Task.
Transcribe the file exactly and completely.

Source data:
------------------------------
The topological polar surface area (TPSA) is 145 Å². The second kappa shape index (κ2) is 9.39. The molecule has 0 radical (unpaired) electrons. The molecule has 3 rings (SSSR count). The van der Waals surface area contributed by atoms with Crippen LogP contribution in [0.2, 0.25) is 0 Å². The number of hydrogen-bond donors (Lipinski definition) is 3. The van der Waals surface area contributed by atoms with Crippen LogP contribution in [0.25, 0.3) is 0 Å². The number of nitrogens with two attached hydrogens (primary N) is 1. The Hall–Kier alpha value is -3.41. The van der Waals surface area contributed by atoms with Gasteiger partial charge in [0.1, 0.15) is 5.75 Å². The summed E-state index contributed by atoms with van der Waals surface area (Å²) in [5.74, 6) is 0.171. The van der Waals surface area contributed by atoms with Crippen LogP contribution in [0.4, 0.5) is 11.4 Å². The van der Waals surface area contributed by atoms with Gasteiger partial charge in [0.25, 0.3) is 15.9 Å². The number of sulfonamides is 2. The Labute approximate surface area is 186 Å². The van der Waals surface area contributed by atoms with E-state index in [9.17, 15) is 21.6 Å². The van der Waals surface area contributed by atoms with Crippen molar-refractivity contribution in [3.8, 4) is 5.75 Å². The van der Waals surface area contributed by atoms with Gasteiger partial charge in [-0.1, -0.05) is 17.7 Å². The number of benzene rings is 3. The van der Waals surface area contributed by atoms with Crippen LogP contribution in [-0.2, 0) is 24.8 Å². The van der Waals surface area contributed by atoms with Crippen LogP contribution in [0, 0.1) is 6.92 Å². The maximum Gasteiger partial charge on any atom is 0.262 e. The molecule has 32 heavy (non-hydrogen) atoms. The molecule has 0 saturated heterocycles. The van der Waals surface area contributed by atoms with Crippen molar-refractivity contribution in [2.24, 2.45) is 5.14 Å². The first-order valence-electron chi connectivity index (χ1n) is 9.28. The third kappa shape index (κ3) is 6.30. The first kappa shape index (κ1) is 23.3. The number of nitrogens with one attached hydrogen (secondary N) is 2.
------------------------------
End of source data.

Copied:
The topological polar surface area (TPSA) is 145 Å². The second kappa shape index (κ2) is 9.39. The molecule has 0 radical (unpaired) electrons. The molecule has 3 rings (SSSR count). The van der Waals surface area contributed by atoms with Crippen LogP contribution in [0.2, 0.25) is 0 Å². The number of hydrogen-bond donors (Lipinski definition) is 3. The van der Waals surface area contributed by atoms with Crippen LogP contribution in [0.25, 0.3) is 0 Å². The number of nitrogens with two attached hydrogens (primary N) is 1. The Hall–Kier alpha value is -3.41. The van der Waals surface area contributed by atoms with Gasteiger partial charge in [0.1, 0.15) is 5.75 Å². The summed E-state index contributed by atoms with van der Waals surface area (Å²) in [5.74, 6) is 0.171. The van der Waals surface area contributed by atoms with Crippen LogP contribution in [0.4, 0.5) is 11.4 Å². The van der Waals surface area contributed by atoms with Gasteiger partial charge in [0.25, 0.3) is 15.9 Å². The number of sulfonamides is 2. The Labute approximate surface area is 186 Å². The van der Waals surface area contributed by atoms with E-state index in [9.17, 15) is 21.6 Å². The van der Waals surface area contributed by atoms with Crippen molar-refractivity contribution in [3.8, 4) is 5.75 Å². The van der Waals surface area contributed by atoms with Gasteiger partial charge in [-0.1, -0.05) is 17.7 Å². The number of benzene rings is 3. The van der Waals surface area contributed by atoms with Crippen LogP contribution in [-0.2, 0) is 24.8 Å². The van der Waals surface area contributed by atoms with Crippen LogP contribution in [0, 0.1) is 6.92 Å². The maximum Gasteiger partial charge on any atom is 0.262 e. The molecule has 32 heavy (non-hydrogen) atoms. The molecule has 0 saturated heterocycles. The van der Waals surface area contributed by atoms with Crippen molar-refractivity contribution in [2.24, 2.45) is 5.14 Å². The first-order valence-electron chi connectivity index (χ1n) is 9.28. The third kappa shape index (κ3) is 6.30. The first kappa shape index (κ1) is 23.3. The number of nitrogens with one attached hydrogen (secondary N) is 2.